Freshippo, Alibaba’s self-operated grocery chain, has become a lifeline for many residents in China during the coronavirus outbreak. The leading new retail players committed to a policy of remaining open for business, not raising prices and remaining stocked, particularly in the 18 stores across Wuhan. According to a survey conducted by CMB Securities on February 2, Freshippo was the third largest fresh grocery channel in Beijing, Shanghai, Guangzhou, Shenzhen, after supermarkets and community-based markets. The self-operated delivery service is the key reason for its outstanding performance during the epidemic. However, the fulfillment capability dropped dramatically due to the labor shortage and the sharp rise of grocery deliveries across the country. Freshippo has initiated a temporary staff recruitment program from many catering companies who are also facing enormous challenges. Through its official Weibo account, Freshippo announced that 500 staff from Yunhaiyao and Youth Restaurant would join the company. It also said another 1,000 employees from Xibei, the country’s largest restaurant chain, specializing in northwest Chinese cuisine, and 500 more staff from other restaurants, would form part of its temporary workforce.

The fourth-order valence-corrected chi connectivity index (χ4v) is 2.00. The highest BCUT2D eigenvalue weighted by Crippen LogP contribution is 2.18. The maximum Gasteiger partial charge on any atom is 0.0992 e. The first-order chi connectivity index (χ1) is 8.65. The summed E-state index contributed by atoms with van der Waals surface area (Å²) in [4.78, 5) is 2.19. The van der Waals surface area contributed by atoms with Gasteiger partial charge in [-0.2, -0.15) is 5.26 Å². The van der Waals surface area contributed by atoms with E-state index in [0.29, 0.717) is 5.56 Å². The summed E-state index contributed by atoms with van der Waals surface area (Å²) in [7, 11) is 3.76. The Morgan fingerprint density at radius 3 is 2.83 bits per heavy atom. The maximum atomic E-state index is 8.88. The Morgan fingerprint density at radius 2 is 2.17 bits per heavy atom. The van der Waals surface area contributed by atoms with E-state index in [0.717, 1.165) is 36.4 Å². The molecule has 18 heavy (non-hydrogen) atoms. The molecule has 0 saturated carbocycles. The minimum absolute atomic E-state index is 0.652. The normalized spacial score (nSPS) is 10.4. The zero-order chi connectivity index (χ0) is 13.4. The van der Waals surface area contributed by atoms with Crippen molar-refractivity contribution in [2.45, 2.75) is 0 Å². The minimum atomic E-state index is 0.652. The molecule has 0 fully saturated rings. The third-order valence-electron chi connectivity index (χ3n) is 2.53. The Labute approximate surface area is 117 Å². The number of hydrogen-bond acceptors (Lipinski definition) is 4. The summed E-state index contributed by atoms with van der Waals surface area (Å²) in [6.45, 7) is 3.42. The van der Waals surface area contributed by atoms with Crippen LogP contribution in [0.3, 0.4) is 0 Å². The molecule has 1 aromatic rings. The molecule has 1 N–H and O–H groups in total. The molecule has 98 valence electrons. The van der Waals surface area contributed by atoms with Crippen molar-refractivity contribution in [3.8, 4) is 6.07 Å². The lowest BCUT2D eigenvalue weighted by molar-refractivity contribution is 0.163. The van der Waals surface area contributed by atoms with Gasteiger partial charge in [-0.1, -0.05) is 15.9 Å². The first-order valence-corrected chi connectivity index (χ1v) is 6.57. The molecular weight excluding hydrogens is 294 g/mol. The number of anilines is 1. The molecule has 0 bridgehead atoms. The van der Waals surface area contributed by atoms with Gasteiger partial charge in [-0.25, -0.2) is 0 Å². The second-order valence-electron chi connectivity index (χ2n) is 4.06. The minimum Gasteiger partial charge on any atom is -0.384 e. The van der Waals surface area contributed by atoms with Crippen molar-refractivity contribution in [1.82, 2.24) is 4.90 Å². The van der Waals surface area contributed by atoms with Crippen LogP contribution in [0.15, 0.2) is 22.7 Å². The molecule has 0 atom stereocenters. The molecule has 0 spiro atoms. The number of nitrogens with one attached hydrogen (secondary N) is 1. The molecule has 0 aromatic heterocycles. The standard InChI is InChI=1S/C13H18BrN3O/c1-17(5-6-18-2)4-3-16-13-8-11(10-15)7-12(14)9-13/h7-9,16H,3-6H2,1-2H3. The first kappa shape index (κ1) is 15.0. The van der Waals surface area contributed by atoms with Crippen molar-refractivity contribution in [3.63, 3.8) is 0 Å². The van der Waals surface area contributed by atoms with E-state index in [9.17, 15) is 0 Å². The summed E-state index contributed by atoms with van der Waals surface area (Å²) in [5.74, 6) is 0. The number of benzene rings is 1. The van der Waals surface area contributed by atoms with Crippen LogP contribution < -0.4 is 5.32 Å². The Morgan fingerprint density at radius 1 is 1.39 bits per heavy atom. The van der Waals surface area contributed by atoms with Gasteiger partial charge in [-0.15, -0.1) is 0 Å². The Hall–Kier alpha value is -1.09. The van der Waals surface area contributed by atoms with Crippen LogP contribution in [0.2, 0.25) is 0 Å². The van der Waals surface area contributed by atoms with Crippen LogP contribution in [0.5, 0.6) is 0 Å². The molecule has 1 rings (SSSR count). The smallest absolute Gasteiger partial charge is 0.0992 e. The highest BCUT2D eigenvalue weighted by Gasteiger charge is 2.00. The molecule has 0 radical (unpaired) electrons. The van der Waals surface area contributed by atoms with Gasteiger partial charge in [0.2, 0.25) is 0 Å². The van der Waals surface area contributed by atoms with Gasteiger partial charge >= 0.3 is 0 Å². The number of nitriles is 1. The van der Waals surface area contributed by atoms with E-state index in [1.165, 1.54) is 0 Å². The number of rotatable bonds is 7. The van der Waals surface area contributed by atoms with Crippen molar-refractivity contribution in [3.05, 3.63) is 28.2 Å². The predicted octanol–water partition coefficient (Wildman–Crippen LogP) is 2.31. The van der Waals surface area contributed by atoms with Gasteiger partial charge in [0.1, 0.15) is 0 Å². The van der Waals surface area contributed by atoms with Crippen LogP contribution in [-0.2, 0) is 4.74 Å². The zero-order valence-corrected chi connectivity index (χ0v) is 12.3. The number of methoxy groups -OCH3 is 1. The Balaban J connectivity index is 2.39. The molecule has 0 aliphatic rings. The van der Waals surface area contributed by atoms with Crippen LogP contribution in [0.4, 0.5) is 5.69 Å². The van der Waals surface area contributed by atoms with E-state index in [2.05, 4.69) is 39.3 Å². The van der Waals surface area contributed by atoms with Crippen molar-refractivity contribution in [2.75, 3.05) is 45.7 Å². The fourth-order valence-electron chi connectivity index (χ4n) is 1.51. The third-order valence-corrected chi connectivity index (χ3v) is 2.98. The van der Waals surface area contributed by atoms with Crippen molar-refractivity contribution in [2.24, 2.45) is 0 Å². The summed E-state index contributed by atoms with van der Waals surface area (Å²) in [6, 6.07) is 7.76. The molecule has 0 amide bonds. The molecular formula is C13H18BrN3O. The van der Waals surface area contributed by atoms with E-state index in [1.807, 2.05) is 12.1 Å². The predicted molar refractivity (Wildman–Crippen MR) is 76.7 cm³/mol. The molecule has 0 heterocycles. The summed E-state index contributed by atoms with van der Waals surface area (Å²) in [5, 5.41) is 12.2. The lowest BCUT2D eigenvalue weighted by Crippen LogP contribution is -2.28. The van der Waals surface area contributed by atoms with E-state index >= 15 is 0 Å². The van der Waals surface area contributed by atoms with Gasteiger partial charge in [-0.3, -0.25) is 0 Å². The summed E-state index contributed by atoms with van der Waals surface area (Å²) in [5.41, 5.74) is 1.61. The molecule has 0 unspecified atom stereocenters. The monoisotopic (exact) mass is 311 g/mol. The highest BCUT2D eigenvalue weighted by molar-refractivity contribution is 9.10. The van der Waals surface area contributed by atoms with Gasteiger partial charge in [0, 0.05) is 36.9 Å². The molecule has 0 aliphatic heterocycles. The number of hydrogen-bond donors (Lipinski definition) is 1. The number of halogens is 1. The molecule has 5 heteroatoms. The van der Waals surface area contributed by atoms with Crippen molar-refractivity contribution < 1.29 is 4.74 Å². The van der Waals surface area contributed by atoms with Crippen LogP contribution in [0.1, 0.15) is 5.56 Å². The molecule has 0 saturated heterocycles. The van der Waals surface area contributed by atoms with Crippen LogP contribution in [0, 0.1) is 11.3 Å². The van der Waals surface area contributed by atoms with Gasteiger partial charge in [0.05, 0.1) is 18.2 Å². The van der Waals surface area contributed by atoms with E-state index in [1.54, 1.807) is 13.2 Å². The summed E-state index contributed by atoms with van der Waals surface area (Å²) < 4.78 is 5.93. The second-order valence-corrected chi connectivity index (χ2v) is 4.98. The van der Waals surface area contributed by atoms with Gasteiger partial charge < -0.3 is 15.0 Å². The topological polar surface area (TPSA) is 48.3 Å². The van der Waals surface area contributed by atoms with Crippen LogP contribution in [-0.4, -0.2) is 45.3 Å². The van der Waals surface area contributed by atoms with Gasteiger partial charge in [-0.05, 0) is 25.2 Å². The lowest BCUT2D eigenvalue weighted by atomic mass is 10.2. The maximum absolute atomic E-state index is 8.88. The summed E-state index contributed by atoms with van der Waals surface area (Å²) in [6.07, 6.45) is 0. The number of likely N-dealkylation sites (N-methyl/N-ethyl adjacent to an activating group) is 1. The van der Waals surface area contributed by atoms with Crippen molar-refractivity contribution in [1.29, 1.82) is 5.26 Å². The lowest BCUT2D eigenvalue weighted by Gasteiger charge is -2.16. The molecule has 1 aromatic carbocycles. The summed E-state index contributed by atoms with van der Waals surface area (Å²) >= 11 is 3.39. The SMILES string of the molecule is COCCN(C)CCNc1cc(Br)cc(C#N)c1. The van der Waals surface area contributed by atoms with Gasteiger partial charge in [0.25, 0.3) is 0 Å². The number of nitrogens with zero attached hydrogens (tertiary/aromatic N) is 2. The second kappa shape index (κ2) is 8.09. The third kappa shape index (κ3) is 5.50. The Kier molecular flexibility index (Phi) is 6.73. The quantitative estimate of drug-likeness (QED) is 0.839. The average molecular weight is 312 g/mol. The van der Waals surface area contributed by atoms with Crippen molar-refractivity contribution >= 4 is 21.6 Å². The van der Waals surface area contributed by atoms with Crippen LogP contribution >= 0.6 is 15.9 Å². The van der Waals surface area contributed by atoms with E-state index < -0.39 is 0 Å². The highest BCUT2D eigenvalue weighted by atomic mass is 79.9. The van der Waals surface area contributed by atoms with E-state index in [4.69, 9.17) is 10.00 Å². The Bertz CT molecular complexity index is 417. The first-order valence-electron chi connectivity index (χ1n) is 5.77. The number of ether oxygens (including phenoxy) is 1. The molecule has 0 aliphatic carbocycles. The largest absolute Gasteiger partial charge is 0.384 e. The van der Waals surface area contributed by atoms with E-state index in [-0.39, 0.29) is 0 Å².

2.3 What about each segment of the consumer market?

Based on a consumer survey conducted by KANTAR during the epidemic period from February 6 to February 9, we find that the results also predict a recovery for categories in offline channels and the discretionary items. However, the pure online consumption categories such as live streaming, short video making and the front warehouse business will need to spend some effort in retaining users.

Examining different categories of the consumer market, we observed that online entertainment and luxury goods are most likely to decrease after the coronavirus outbreak. Consumers who took part in the survey expressed that they would reduce their consumption in online entertainment and luxury goods, by 26% and 21% respectively. The offline activities (for consumers) which are likely to see recovery after this period are sales, dining and travel.

More to come.

Editor: Luke Sheehan